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Future Oncol. 2010 May;6(5):691-707. doi: 10.2217/fon.10.31.

Link between personality and cancer.

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  • 1National Resource Center for Late Effects, Department of Oncology, Oslo University Hospital, Rikshospitalet, University of Oslo - The Norwegian Radium Hospital, Oslo, Norway.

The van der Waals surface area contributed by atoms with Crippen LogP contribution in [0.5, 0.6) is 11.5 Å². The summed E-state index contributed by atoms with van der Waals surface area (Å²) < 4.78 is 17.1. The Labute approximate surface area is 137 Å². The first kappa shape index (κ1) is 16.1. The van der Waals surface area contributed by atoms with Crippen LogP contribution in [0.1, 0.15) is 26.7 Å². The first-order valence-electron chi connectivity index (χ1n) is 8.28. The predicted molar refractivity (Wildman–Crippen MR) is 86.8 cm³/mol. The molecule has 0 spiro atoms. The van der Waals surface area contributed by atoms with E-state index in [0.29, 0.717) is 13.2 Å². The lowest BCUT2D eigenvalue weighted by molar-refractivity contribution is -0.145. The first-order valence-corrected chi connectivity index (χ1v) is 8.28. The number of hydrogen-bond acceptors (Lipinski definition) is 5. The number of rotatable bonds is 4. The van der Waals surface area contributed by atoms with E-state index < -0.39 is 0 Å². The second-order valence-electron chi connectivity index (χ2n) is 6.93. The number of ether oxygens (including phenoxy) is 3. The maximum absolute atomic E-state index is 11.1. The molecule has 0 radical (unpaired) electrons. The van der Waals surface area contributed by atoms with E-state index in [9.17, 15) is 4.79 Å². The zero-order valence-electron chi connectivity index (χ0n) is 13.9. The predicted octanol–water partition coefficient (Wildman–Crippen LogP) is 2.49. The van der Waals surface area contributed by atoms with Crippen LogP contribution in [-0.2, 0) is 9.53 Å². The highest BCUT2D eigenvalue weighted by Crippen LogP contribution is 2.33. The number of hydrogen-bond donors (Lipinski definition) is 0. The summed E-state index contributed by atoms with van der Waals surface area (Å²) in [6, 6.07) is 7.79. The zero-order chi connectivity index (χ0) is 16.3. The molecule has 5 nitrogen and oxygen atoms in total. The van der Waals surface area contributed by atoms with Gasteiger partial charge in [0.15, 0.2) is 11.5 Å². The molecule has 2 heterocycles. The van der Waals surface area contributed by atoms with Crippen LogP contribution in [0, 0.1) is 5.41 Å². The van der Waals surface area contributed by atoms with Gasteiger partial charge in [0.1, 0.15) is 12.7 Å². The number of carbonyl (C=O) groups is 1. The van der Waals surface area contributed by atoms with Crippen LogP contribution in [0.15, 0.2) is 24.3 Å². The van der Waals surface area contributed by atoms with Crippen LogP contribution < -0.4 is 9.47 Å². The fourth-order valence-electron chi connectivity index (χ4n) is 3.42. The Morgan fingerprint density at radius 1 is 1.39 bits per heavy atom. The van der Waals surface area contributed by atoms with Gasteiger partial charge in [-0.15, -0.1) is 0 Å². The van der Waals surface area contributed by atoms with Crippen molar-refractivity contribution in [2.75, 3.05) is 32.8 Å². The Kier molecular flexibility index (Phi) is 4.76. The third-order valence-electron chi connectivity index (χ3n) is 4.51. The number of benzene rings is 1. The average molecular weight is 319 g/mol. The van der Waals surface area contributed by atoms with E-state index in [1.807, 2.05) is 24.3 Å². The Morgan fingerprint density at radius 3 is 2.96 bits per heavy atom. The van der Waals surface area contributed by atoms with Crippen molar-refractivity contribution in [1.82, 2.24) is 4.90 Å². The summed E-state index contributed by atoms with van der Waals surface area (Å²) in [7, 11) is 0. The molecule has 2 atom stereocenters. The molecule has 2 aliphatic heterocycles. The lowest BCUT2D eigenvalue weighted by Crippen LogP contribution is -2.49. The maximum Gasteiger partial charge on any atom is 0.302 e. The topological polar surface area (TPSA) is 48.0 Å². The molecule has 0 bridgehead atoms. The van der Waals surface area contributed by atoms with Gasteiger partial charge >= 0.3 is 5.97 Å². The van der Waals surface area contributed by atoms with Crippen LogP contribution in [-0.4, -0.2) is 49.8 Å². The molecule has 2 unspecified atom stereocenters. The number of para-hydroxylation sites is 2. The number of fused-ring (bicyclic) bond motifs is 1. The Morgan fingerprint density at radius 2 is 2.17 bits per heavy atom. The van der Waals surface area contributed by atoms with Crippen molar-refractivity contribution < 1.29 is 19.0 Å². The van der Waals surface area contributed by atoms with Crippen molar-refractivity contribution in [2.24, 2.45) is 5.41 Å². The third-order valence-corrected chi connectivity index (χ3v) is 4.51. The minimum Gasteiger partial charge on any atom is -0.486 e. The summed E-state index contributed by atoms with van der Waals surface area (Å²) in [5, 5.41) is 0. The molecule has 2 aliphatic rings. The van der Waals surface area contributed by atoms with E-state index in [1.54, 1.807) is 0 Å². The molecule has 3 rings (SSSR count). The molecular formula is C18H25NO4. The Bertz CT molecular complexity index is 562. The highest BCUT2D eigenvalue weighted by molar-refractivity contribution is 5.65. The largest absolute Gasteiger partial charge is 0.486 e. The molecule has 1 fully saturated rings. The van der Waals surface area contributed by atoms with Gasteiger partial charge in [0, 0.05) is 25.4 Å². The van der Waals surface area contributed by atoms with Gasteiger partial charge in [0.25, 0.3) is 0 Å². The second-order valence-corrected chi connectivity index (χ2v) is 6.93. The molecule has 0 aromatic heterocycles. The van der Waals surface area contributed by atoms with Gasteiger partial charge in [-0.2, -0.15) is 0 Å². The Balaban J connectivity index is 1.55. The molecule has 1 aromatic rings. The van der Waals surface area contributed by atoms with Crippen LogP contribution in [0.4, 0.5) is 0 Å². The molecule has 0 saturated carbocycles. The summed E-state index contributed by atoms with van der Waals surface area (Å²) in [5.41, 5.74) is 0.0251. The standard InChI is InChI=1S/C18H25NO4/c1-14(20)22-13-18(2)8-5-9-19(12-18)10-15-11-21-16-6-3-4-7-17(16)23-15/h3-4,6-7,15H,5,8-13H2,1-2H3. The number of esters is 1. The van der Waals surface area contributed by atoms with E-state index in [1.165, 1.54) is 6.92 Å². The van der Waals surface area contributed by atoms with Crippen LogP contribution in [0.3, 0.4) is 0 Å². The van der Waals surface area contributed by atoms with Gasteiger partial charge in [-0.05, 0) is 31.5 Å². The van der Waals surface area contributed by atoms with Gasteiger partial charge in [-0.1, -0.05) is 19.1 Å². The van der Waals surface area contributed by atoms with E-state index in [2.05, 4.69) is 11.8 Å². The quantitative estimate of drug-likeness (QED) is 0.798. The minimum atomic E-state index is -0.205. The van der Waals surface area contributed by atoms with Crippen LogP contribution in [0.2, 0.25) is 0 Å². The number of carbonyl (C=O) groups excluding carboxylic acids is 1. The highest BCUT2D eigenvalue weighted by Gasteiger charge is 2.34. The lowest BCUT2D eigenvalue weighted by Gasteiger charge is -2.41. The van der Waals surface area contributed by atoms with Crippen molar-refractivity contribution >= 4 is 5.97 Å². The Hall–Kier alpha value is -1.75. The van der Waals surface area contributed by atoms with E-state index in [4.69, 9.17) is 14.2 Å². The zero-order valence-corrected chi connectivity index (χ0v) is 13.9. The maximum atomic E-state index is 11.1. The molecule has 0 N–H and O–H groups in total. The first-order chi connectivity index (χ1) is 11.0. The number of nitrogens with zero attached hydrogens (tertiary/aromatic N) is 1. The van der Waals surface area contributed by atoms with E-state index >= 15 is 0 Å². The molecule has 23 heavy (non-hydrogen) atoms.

Personality refers to an individual's enduring and pervasive personal motivation, emotion, interpersonal style, attitudes and behavior that are stable over a long time after young adulthood. In relation to the cancer trajectory, three basic and one other personality traits have been studied with some frequency, namely neuroticism, extraversion, conscientiousness and optimism. The considerable stability of personality over time makes it a potential long-acting etiological factor for the development of cancer. However, the studies performed so far do not give much support to personality as a causative factor for cancer. Some studies of cancer survival have found significant associations between lower optimism and higher neuroticism with shorter survival. More mental distress and fatigue and poorer quality of life is significantly associated with higher neuroticism and lower optimism at cancer screening, diagnosis and primary treatment, short- and long-term follow-up and towards the end of life. Neuroticism is a strong predictor of post-traumatic stress disorder triggered by cancer as a life-threatening experience eventually leading to negative personality changes. To what extent cancer leads to positive personality changes (post-traumatic growth) is currently unsettled. Basic personality traits are strongly associated with lifestyle, which is considered an important etiological factor for the development of cancer. The methodological problems in the study of personality and cancer are considerable, and many research designs used so far may have been too simplistic. Studies of potential biomarkers for personality traits combined with inflammation markers of cellular carcinogenesis in longitudinal designs could be promising for the future. High neuroticism is important for the clinical management of cancer patients and should gain more attention from oncologists in the future.

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